GAME REVIEW: Aaero (Xbox One) – Wubba Lubba Dub-Dub
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If you like dubstep, you’re going to love Aaero. If you don’t like dubstep, you’re probably still going to love Aaero. It’s simply one of the best rhythm games on the market right now, bucketloads of dub or not.
A novel premise that will endear itself immediately to fans of Rez, Aaero is an on-rails twin-stick actioner with EDM -and probably more subgenres that I am too uncool to appreciate- at its core. The goal is simple but irresistibly addictive to accomplish over and over again: guide your spaceship through a stage. Hundreds, maybe even thousands, have done this before, though Aaero doesn’t do just that. It takes two ideas, blends them, and adds a whole lot of bass to great success.
There are the standard “lanes” to match with the movement of your ship, reminiscent of the storage clutter that is the Guitar Hero series, but it’s actually more in keeping with something like Entwined. Pinpoint precision is required to stay “on track”, as it were, as the bassline, synth, and even vocals fluctuate all over the place. Consoles receive a lot of flack for not having as much fluidity in movement as their PC counterparts, but two-man team Mad Fellows Games have somehow made every inch of trajectory feel as smooth as a headfirst dive down a mountain of warm butter here. It almost took me by surprise, making its steep learning curve that much harsher.
Where Aaero truly shines, however, is in its enemy battles. Shooting is determined by the right stick, allowing you to tag the attacking ships until the right beat in the song comes along. Unleash hell at the right point and watch your multiplier skyrocket. This wasn’t something I was actually familiar with until I was halfway through the game, blinking in disbelief at the scores posted on the leaderboards. I never managed to crack the top 100 across any of the stages, which should hardly come as a surprise when the scores were three times higher than mine. Completionists and perfectionists are going to be in their element with Aaero.
There are even boss battles, if you can call them that. Leviathans are attackable in bursts between keeping the regular line-tracking rhythm sections, and these encounters stand out the most. It’s not common that a game astounds me, being the cynical internet denizen that I am, but the scale of these Shadow of the Dance Dance Revolution encounters left me with my mouth agape. One in particular sees you navigate through a sandworm’s insides and then out again to try to take it down. It could have been very easy for Mad Fellows Games to not change the formula and coast along, but they didn’t and it paid off for them.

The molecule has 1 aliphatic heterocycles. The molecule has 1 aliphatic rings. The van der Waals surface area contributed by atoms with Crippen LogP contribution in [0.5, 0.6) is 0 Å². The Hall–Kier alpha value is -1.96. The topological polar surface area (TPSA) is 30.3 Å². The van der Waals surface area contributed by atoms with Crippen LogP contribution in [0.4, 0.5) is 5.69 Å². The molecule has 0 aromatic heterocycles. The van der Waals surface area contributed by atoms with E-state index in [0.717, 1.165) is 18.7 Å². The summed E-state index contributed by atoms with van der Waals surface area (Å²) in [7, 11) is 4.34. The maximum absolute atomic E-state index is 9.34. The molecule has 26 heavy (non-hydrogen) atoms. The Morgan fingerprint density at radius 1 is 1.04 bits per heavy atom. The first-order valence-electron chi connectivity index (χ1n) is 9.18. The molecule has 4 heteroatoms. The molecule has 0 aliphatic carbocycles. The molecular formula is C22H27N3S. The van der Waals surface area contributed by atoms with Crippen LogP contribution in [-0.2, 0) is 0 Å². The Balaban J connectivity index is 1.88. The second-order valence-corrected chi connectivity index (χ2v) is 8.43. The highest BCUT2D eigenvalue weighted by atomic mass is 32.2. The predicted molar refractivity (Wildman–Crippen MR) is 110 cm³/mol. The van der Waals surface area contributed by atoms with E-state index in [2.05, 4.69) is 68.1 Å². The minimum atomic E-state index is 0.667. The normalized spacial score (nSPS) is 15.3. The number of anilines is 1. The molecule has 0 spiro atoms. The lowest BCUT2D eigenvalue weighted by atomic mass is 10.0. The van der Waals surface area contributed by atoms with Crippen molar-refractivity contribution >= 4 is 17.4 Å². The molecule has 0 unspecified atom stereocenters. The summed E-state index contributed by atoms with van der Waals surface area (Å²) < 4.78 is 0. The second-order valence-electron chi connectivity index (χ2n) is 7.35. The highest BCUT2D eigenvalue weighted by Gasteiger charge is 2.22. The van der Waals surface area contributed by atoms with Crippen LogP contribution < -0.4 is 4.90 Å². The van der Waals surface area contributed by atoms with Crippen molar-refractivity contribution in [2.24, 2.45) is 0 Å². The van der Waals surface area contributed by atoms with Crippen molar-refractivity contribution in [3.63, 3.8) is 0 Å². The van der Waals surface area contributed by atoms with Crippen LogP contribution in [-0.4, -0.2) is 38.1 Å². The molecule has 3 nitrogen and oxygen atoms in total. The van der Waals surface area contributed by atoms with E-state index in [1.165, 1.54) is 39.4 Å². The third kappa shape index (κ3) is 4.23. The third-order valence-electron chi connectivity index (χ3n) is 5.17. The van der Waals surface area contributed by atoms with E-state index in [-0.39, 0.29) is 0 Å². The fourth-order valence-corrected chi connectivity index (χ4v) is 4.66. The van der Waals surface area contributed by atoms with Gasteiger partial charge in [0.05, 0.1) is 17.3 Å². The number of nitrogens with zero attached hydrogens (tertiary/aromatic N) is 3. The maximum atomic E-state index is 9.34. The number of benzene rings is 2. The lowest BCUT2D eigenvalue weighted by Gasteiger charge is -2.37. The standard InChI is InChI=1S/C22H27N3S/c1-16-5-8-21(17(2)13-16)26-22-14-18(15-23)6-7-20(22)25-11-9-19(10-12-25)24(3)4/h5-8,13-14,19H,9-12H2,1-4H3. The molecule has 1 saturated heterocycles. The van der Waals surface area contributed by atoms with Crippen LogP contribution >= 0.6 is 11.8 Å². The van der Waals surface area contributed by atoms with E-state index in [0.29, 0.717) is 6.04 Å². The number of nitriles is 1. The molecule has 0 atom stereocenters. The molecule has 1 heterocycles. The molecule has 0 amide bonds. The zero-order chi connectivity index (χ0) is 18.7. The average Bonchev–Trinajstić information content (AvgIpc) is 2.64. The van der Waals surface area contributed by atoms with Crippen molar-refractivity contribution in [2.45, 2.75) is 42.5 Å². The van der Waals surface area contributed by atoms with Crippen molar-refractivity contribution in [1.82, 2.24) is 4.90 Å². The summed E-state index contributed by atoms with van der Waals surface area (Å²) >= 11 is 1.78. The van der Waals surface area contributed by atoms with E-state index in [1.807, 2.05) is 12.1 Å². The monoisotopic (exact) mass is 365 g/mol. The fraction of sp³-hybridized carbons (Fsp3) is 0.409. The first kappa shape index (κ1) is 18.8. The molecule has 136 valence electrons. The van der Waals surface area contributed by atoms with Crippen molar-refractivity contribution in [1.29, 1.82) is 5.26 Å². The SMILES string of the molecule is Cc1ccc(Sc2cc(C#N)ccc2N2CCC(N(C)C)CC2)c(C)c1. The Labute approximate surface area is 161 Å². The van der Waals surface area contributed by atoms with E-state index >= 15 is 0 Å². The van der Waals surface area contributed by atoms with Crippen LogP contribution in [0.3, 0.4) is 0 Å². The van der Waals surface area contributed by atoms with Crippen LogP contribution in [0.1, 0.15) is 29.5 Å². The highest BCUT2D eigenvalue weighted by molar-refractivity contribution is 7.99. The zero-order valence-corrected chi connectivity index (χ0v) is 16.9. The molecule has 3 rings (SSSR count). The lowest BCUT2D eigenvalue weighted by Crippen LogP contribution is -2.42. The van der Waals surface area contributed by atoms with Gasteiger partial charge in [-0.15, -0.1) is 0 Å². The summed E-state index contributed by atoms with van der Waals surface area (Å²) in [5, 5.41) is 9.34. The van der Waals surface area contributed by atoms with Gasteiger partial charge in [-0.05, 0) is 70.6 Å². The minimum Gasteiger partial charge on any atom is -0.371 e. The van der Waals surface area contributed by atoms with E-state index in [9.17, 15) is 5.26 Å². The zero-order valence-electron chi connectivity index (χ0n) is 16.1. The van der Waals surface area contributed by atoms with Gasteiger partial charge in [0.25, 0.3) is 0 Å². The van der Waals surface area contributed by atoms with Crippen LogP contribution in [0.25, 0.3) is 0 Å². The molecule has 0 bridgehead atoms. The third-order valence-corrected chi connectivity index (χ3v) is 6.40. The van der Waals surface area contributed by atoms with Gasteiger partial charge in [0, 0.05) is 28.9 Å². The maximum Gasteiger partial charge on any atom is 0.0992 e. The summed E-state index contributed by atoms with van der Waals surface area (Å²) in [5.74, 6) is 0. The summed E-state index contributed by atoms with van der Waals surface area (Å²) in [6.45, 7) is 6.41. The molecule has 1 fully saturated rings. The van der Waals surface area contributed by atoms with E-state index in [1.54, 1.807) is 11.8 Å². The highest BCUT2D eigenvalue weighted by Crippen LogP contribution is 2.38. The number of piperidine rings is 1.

The landscapes of Aaero aren’t overshadowed by its soundscapes, either. It owes a lot to Rez, that’s clear, but instead of crafting a simple homage to the work of Tetsuya Mizuguchi, there’s enough personality invested into Mad Fellows Games that’s almost worth roleplaying as a space pirate who loves dirty beats. Something bad has happened to the worlds of Aaero, which is only ever implied. If you look between the lines, there is something interesting hiding beneath.
As effusively as I am praising it, Aaero does have one inherent problem: its music. For anyone who loves EDM et al and always wondered what a post-apocalyptic frenetic rave might be like, powering through the more complex stages and even the higher difficulties is sure to delight. Personally, as someone who only pretended to like dubstep for a summer of debauchery that I don’t want to say anymore about, it does become grating to hear the same song again and again if you fail. A lot of it is repetitive by nature and as someone who can’t sleep with a ticking clock in the same room, it was a big wall in stopping me from trying to crack the leaderboards or get somewhere close to mastery of the game.
That being said, the tracklist is varied enough to make that less of an issue and even less if played in shorter bursts. Names like Flux Pavilion, Noisia, and Katy B headline the sounds on show, but names like SUBhuman more than hold their own. Once you’ve beaten the tracks, it’s always tempting to dive back in and better your scores, or even just relax and mentally ready yourself in the morning. Aaero is weirdly as effective as coffee in getting rid of the cobwebs.
If you’re stuck for something to play during this “rest” period in a hectic video game release schedule, take a chance on Aaero. You’ll probably wub i–sorry, I mean love it.
Even if you don't have a soft spot for EDM, Aaero's infectious and addictive gameplay will keep you coming back.
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